Liam Neeson's movie 'A Walk Among the Tombstones' has a retro film noir vibe

In 'Tombstones,' Neeson stars as unlicensed private eye Matthew Scudder of Lawrence Block's book series. The movie is notable for its dark atmospherics and a strong performance by Neeson.

Andy Kropa/Invision/AP
'A Walk Among The Tombstones' stars Liam Neeson.

It's not for nothing that the names of Sam Spade and Philip Marlowe are reverentially referenced in writer-director Scott Frank's adaptation of the 10th novel in Lawrence Block's long-running, best-selling series featuring unlicensed private eye Matthew Scudder. Distinctly and proudly old-fashioned in its retro, film noir vibe, "A Walk Among the Tombstones" is notable for its dark atmospherics and strong performance by Liam Neeson in the latest example of his unlikely late career transformation into an action hero.

Scudder is a terrific character, whose casting choice its creator heartily approved, expertly embodies with his usual physically commanding presence and world-weary gravitas. The film's tense 1991-set opening scene efficiently provides the character's backstory as an alcoholic NYC cop who gave up the booze and the badge when his shootout with some bad guys on the streets of New York City went tragically awry. Cut to 1999, when he's working as unlicensed private investigator who explains that "I do favors for people. in return they give me gifts."

Enlisted by fellow AA meeting attendee and drug addict Peter (Boyd Holbrook), Scudder reluctantly takes a case involving Peter's prosperous drug-dealing brother Kenny (Dan Stevens, in a sharp departure from his heartthrob role in "Downton Abbey"), whose wife was kidnapped and returned dead despite his having paid a $400,000 ransom. Kenny demands that Scudder find the culprits and bring them to him for retribution that clearly doesn't involve the legal system.

After the discovery of another female victim, this time left in pieces in trash bags in a park in Brooklyn's historic Greenwood Cemetery, the trail eventually leads to a pair of serial killers (David Harbour, Adam David Thompson) who target criminals so as to avoid their getting the authorities involved. After discovering their identity from the cemetery's groundskeeper (a very creepy Olafur Darri Olafsson), Scudder pursues the sociopathic duo with the unlikely help of TJ (Brian "Astro" Bradley), a homeless black teenager who aspires to being a gumshoe himself.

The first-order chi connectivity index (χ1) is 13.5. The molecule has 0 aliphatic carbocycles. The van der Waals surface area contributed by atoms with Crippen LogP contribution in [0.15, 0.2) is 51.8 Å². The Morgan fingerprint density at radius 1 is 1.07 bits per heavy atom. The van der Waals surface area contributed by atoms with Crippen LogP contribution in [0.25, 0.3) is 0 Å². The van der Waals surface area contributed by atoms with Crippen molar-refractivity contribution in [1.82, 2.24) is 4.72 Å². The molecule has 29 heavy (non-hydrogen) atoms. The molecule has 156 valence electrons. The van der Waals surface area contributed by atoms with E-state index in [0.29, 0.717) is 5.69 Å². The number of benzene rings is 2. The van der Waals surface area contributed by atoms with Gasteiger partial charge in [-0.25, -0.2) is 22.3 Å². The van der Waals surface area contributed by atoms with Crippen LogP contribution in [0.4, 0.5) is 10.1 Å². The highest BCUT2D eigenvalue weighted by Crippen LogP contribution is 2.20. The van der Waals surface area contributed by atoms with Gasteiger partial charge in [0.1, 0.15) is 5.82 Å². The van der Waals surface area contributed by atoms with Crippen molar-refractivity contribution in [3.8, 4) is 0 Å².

Things come to a head after the kidnapping of the young daughter of a Russian drug dealer (Sebastian Roche), with Scudder getting directly involved in the ensuing negotiations. The film's final act, featuring violent set pieces in a basement and the spooky nighttime environs of the cemetery, ratchets up the action considerably.

At one point Scudder explains to his young apprentice that the main attribute a private eye must possess is a "strong bladder." Viewers may need one as well to get through the film's dull middle section, filled with long, talky patches in which nothing much really happens. The compensation is that Neeson's emotionally reticent hero is consistently engaging and refreshingly vulnerable, preferring to talk his way out of tense situations.

Director Frank clearly has an affinity for the material, investing the proceedings with a darkly compelling atmosphere that recalls the best noirs of the 1940s and 1950s. The film benefits greatly from having been shot in various seedy NYC neighborhoods – not to mention the spooky gothic cemetery that inspires the title – with cinematographer Mihai Malaimare, Jr. ("The Master") delivering a desaturated color palette accentuating the overall gloominess.

At times the convoluted plotting proves too baroque for its own good, and the subplot involving Scudder's mentoring of the sassy teen, who we eventually learn suffers from sickle-cell anemia, is both silly and distracting. The climactic shootout is marred by a too-fussy staging employing freeze frames and a juxtaposition of the tenants of the 12-Step program.

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